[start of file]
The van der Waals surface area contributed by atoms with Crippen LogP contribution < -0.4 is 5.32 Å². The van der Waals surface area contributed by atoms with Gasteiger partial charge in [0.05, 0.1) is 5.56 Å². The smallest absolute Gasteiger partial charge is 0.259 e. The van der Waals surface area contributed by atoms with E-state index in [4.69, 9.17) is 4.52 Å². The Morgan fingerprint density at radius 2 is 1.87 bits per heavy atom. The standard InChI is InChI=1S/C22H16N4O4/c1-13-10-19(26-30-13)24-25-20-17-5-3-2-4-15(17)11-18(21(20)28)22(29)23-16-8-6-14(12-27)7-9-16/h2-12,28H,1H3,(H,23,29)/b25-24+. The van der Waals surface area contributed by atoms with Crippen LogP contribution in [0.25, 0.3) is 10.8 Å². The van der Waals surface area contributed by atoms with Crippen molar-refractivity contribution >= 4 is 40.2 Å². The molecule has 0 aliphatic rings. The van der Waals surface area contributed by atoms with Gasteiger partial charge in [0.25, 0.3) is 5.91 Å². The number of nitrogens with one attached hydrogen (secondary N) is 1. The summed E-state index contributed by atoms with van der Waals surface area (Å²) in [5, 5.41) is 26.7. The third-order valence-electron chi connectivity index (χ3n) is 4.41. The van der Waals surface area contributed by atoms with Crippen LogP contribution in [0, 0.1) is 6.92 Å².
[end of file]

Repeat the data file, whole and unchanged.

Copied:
The van der Waals surface area contributed by atoms with Crippen LogP contribution < -0.4 is 5.32 Å². The van der Waals surface area contributed by atoms with Gasteiger partial charge in [0.05, 0.1) is 5.56 Å². The smallest absolute Gasteiger partial charge is 0.259 e. The van der Waals surface area contributed by atoms with E-state index in [4.69, 9.17) is 4.52 Å². The Morgan fingerprint density at radius 2 is 1.87 bits per heavy atom. The standard InChI is InChI=1S/C22H16N4O4/c1-13-10-19(26-30-13)24-25-20-17-5-3-2-4-15(17)11-18(21(20)28)22(29)23-16-8-6-14(12-27)7-9-16/h2-12,28H,1H3,(H,23,29)/b25-24+. The van der Waals surface area contributed by atoms with Crippen LogP contribution in [0.25, 0.3) is 10.8 Å². The van der Waals surface area contributed by atoms with Crippen molar-refractivity contribution >= 4 is 40.2 Å². The molecule has 0 aliphatic rings. The van der Waals surface area contributed by atoms with Gasteiger partial charge in [0.25, 0.3) is 5.91 Å². The number of nitrogens with one attached hydrogen (secondary N) is 1. The summed E-state index contributed by atoms with van der Waals surface area (Å²) in [5, 5.41) is 26.7. The third-order valence-electron chi connectivity index (χ3n) is 4.41. The van der Waals surface area contributed by atoms with Crippen LogP contribution in [0, 0.1) is 6.92 Å².